Redfin’s tough year grew even tougher on Monday when an analyst downgraded its stock, citing doubts about its business model and sending its share price to a record low.
Days before of the discount brokerage’s third-quarter earnings release, Oppenheimer analyst Jason Helfstein cut his recommendation from a hold-equivalent rating to an underperform, Bloomberg reported. Helfstein also lowered his price target all the way down to $1.30, essentially advising investors to sell before things get worse.
Redfin’s stock hit an all-time low of $3.32 by midday before rebounding slightly to $3.63 when the markets closed. Its shares have lost more than 90 percent of their value since the start of the year. The company is due to report its third-quarter earnings on Wednesday.
In the second quarter, Redfin reported a net loss of $78.1 million, compared to a net loss of $27.9 million in last year’s second quarter.
At the time, chief executive officer Glenn Kelman said the losses wouldn’t be “enough to sink our battleship” and expressed a belief that its properties division would earn a “significant gross profit for the full year.”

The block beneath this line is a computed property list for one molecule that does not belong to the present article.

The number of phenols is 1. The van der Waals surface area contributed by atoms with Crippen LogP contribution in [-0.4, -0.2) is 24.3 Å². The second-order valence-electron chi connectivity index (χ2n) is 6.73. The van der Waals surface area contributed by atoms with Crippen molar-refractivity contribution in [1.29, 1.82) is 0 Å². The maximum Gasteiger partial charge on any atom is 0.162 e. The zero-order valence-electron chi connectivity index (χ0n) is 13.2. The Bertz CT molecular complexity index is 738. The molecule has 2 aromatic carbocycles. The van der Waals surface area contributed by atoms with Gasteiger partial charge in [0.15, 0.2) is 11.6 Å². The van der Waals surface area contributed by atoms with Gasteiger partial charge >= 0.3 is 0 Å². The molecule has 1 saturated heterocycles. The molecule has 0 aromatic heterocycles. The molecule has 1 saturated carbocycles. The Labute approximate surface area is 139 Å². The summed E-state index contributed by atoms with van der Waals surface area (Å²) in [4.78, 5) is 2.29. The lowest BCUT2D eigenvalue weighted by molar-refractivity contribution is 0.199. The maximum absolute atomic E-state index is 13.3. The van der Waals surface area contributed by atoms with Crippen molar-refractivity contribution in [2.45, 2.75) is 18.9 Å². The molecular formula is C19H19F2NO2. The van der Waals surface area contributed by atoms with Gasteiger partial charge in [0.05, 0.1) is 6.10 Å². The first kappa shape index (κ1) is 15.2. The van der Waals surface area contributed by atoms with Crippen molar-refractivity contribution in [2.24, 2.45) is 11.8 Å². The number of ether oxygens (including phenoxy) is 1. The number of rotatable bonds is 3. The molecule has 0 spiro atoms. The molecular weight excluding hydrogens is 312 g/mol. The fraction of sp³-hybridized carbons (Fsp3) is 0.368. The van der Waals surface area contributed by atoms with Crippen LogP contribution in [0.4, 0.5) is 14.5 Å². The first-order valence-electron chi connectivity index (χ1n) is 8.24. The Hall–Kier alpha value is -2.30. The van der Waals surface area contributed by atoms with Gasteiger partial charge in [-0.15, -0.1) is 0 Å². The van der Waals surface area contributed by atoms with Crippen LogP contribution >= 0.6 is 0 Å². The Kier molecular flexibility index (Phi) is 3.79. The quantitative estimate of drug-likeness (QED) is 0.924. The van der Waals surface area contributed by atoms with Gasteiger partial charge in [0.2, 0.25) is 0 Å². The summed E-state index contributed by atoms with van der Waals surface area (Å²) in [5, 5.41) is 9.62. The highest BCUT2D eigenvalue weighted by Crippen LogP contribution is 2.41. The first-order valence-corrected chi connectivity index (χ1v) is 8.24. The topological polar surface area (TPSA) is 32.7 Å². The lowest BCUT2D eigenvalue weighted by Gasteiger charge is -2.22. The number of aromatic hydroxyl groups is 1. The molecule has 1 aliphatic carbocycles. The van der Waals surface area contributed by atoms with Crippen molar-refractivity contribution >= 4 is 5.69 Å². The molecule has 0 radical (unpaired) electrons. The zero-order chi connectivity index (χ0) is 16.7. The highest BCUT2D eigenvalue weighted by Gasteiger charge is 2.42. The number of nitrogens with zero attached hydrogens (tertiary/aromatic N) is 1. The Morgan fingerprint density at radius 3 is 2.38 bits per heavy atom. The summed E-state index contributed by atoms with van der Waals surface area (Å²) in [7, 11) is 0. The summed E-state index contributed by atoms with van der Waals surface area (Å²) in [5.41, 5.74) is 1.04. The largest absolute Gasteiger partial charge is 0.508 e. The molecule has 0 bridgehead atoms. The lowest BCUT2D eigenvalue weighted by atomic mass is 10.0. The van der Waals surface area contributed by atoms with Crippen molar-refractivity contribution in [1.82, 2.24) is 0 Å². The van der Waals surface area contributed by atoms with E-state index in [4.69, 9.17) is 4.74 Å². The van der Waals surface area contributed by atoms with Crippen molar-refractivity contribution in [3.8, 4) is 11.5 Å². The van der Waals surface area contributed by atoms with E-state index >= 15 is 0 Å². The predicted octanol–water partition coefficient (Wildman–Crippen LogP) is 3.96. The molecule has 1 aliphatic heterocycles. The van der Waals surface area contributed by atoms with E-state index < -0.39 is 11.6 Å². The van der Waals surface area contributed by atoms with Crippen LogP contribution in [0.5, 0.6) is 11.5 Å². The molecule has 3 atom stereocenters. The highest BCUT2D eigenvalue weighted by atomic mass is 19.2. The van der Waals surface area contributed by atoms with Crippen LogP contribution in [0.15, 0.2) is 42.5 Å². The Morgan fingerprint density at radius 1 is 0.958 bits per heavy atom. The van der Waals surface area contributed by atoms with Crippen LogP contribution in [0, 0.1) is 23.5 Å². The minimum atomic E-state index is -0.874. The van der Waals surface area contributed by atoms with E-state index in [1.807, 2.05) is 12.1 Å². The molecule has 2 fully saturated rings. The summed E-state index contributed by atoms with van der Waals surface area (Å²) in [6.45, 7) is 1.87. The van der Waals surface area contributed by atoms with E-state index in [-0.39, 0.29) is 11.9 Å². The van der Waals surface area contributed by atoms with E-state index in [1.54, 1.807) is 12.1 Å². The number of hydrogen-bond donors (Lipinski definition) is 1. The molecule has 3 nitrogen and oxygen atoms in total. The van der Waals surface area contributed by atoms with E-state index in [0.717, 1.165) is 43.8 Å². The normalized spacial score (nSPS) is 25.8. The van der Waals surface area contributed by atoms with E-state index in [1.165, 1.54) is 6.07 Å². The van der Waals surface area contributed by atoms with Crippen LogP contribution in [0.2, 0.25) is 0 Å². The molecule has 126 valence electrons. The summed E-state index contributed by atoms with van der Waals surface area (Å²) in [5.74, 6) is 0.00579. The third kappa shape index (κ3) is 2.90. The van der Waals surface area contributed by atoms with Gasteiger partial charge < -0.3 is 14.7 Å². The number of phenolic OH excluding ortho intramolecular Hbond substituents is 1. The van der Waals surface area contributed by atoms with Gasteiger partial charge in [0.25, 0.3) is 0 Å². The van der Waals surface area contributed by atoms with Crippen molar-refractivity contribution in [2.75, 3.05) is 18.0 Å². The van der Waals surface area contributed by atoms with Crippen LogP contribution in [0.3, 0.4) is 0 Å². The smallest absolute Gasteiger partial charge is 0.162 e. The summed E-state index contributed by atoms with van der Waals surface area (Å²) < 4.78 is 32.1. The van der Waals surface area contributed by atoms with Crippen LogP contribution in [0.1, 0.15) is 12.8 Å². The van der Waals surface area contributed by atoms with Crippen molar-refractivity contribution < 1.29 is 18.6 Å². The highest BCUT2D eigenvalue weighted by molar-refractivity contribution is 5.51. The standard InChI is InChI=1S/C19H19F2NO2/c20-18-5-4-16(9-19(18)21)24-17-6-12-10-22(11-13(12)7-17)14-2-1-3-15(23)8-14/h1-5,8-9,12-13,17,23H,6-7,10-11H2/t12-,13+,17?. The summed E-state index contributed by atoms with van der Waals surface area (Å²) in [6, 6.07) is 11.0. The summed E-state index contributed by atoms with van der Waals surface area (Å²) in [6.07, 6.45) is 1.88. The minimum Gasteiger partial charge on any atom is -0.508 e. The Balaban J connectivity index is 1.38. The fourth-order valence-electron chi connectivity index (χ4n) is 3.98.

As recently as last year, Redfin was soaring. In February 2021, as its share price topped $95, the brokerage was looking to expand its agent count, hiring “faster than ever.”
But this year, as rising mortgage rates wreaked havoc on the housing market, things took a sharp turn. In June, Redfin announced it would be laying off around 470 employees, or approximately 8 percent of its workforce. Kelman referred to the layoffs as a “setback,” but said there would be no changes to how it compensates its agents, who earn salaries and bonuses based on closings, rather than a traditional commission structure.